“Getting angry doesn’t help,” she said firmly. “Look at me!”

He looked up. He had one hand on the handhold of capsized raft, two bungees tied around his arm that were dragging him under the waves, and clothes that were dragging him under. Behind the flashes of lightning, in between the clouds, he saw her patient face. She’d always been good that way.

He said, “Sometimes your answer is inside your problem.”

“Give it a try.”

John dove under the water. He couldn’t see. Everything was muffled. He groped around, swimming in ink, and came up inside the raft. He could only see slivers of light when the raft hopped off the water. At least now he was next to where he had tied off, and the bungees weren’t dragging him under.

He grabbed hold of one side of the raft and hopped into it. He tried to pull it under. Like before, the raft fought back and popped back up. It landed flat. John’s mother clapped her hands with the sound of softer thunder.

“Good, Johnny! Good!”

“Thanks, mom,” he mumbled.

Lightning flashed. The thunder rolled again. Softer, again. He had a long way to go, but the storm was leaving.

John held on. He drank rain water while he could. The food was gone. All the supplies. Tomorrow would be a hard day.

Tomorrow.

Dueling Cold Turkeys

Posted: November 2, 2013 by writingsprint in Drama
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jackalopeI set foot on the plane. When my other foot came down, I turned sideways, held my hands up, and shuffled left and right MC-Hammer-style. I bumped into a businessman who looked more like Bill Gates than I wanted to think about, and into my young son, who rolled his eyes and wished he wasn’t there. The pilot and head stewardess chuckled.

“Don’t mind my dad. He always dances when he gets on planes,” Jimmy said.

“We see it all the time,” the pilot said. He looked at me. “It works every time.”

“I’m sorry,” I said to the businessman. He really did look like Bill Gates. But why would Bill Gates travel on anything other than his private jet? I smiled gratefully at the pilot. “Thank you. See, Jimmy? The mojo’s working.”

“Mojo jo-jo-jo,” Jimmy said. I wasn’t cool. I hadn’t been cool since he’d turn ten.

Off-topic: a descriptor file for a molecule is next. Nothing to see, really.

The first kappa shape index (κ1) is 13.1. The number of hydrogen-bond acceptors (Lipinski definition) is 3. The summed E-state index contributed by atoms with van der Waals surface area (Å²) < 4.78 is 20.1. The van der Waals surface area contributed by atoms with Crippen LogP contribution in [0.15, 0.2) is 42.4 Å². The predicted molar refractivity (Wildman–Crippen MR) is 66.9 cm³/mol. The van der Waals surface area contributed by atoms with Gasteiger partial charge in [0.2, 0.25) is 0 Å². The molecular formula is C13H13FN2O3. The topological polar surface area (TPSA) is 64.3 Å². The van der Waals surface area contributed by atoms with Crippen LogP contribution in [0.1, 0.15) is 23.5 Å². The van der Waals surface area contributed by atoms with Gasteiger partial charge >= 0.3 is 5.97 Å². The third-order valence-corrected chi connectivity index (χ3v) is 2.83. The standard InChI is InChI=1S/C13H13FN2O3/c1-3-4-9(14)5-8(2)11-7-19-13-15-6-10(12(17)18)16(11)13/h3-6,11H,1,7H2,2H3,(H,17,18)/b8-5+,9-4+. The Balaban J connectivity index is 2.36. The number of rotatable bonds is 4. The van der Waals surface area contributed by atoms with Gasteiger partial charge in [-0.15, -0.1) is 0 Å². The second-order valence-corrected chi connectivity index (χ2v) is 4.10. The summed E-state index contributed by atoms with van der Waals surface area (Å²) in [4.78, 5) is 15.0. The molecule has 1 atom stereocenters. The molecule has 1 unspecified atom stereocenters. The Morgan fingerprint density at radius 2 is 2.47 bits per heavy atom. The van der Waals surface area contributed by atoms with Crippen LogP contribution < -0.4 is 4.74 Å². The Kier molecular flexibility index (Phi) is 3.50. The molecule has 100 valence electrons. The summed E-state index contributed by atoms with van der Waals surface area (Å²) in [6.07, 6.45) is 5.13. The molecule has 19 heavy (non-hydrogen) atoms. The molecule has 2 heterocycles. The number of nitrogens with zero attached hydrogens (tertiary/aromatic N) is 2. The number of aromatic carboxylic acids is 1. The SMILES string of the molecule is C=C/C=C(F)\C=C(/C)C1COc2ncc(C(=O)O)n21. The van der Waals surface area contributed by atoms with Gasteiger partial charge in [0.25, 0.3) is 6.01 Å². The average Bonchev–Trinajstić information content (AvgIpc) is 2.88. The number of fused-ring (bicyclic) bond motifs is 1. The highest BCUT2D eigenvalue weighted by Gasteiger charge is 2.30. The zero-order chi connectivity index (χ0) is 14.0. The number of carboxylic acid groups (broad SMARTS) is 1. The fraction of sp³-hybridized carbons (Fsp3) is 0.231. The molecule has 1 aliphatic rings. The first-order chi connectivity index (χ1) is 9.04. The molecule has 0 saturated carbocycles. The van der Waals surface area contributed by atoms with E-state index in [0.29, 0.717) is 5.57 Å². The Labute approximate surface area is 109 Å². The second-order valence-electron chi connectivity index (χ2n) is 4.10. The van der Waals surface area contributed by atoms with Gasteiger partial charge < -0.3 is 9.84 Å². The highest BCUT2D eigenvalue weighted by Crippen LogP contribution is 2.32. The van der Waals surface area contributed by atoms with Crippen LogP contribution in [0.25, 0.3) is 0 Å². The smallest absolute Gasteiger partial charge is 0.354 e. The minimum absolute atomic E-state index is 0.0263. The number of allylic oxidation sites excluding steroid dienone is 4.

We made our way to our seats. We were flying to Disney World to meet up with my wife Cindy, Jimmy’s mother. Cindy had to go there on business and we were going to meet her for a long weekend. It was a rough gig but someone had to do it.

Jimmy took out his tablet computer and got back to playing some tower-defense–strategy game. I laid out a mini travel gnome, a mini jackalope, a pair of small red dice that I brought home from Las Vegas, and a ten-year-old postcard that I received on my first business trip to Idaho.

The postcard was the oldest piece. It was wrinkled, white creases running through it like old age lines, and bits of it wearing in the corners. Cindy had sent it to meet me at my hotel. I’d been holding it when my plane took a bird strike on takeoff on the way home. When the plane landed again and the whole mess was over, I still held tight onto the postcard. That was when I started collecting tchotchkes and doing a dance when I boarded planes. It kept me from needing valium or alcohol to handle the stress.

“I’m going to break you of your fear,” Jimmy said.

“Really? How are you doing that?” I asked.

He grabbed the postcard. “I’m going to put this one away.”

I almost peed my pants. I grabbed his tablet. “That’s fine. But fair’s fair. You break me of my addiction, I break you of yours.”

“Oh, come on. I’m not addicted!”

“Prove it.”

He slumped in his chair. I was sooo not cool. I wanted him to give me back the card. I was terrified we wouldn’t make it to Orlando now. My rational mind told me I could do this, and so could he.

“I didn’t bring anything to read.”

“There’s a magazine. I brought the paper and two books.”

“Here. Take the card back.”

“No. Come on, let’s do this.”

“Ugh!”

“It’s a four-hour flight. You’ll be fine.”

Jimmy twitched like a junkie. He was competitive enough that he wanted to prove to me he could do it. I was lucky he didn’t have a cell phone yet. “All right. But I get back as soon as we land.”

“That’s fair.”

I put all the stuff back in the bag I used to carry them on the plane and handed them to him. I was trembling. I felt myself sweat. We hadn’t even begun to taxi yet. It was going to be a long, long flight. I felt like every shiver of my soul, every drop of sweat coming out of my body, was going to be key to keeping us in the air.

This post was brought to you by the prompt “brilliant superstition” from Inspiration Monday at Be Kind Rewrite.

Writing Fear

Posted: September 17, 2013 by writingsprint in Essay, Writing
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fearA long time ago, I was having a hard time coming up with an ending to a story I was writing about a dragon. I got so fed up that I said to myself, “All right. Give me three endings, now.” I wrote the Top Gun ending, the Stephen King ending, and the comedy ending. After I wrote the Stephen King ending, my writers’ block broke and I came up with the ending I eventually used.